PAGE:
It’s in the blood

By | Health & Wellness
A new, faster blood test is being created to assess white blood cell movement in the blood. Credit image @ rosmary

Scientists have created a way of measuring the possibility of affectation in a patient from a single drop of blood, published in the current new journal Technology.

To test whether an individual’s body tissue contains certain pathogens, doctors assess neutrophil chemotaxis, the process whereby neutrophils, the most common type of white blood cell, direct their movement as a response to certain chemical cues in their surroundings. These neutrophils have various receptors on their cell surface in order to detect the chemicals produced by affected cells or other white blood cells already at the site.

As a result, these highly motile cells are attracted to areas of inflammation or pathogenic populations, leaving the blood to enter body tissue, and are typically used as the first line of strength by the body while recruiting other types of immune cells to come to their aid via chemical signals.

Once at the site, neutrophils may operate in several ways to eliminate pathogens: either by phagocytosis, the ingestion and digestion of microbes through hydrolytic enzymes or reactive oxygen species, the release of proteins with antimicrobial properties, or by the creation of a “net-like” structure that traps and eliminates pathogens outside the cell. To assess the possibility of a condition, doctors currently use absolute neutrophil counts, a simple assay of the number of neutrophils measured in the blood. A normal count may consist of over 1,500 cells per microliter of blood. The number of the count, controls the chance of a pathogenic presence in the body, as the neutrophils have left the blood system to enter tissue to help it.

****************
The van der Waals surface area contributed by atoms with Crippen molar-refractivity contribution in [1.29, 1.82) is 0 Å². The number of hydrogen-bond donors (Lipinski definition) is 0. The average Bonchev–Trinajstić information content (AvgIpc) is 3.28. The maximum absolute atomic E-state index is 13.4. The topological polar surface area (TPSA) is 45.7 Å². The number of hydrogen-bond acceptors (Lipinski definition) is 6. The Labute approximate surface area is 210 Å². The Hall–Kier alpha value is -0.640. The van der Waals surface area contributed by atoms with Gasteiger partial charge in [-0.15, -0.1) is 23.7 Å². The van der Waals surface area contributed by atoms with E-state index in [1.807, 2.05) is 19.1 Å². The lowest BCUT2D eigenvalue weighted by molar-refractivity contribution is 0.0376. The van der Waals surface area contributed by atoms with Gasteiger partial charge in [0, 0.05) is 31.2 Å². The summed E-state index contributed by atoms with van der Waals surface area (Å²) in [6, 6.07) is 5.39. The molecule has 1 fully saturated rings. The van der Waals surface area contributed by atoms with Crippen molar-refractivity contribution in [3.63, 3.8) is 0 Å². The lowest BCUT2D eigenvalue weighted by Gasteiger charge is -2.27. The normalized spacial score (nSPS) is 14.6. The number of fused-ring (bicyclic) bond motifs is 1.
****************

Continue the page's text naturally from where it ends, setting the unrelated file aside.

However, should the neutrophils be unable to migrate, or migrate incompletely, the count may inaccurately represent what was occurring within the body, with the team citing burn-related maladies showing improper chemotaxis despite the necessity for neutrophils to be at certain sites to prevent various conditions from developing.

This led to Dr. Daniel Irma, assistant professor at the BioMEMS Resource Center at Massachusetts General Hospital and co-author of the paper, to believe neutrophil count may be insufficient when assessing the possibility of certain pathogen-derived conditions. Furthermore, the current methods to assess neutrophil chemotaxis are time inefficient and require large quantities of blood and skilled medical staff to complete the procedure.

In order to improve these shortcomings, the researchers in Massachusetts developed a silicon-based “microfluidic device” that is capable of assessing neutrophil movement without the constraints imposed by current methods. Using a single drop of blood, the scientists are now capable of measuring chemotaxis directly within a couple of minutes, meaning patients might receive the appropriate precautions depending on their condition in a reduced time frame. Thus, the new procedure measures the direction of their movement, even if this is limited.

In order to ensure their new test was accurate, they sampled blood from three sources: a drop from a finger prick, venous blood and via samples used in current methods. All three showed the neutrophils consistently moving in the same direction at the same speed, indicating that this new blood test may be extremely useful in the prevention and treatment of several conditions.

How does this scientific progress impact humanity?


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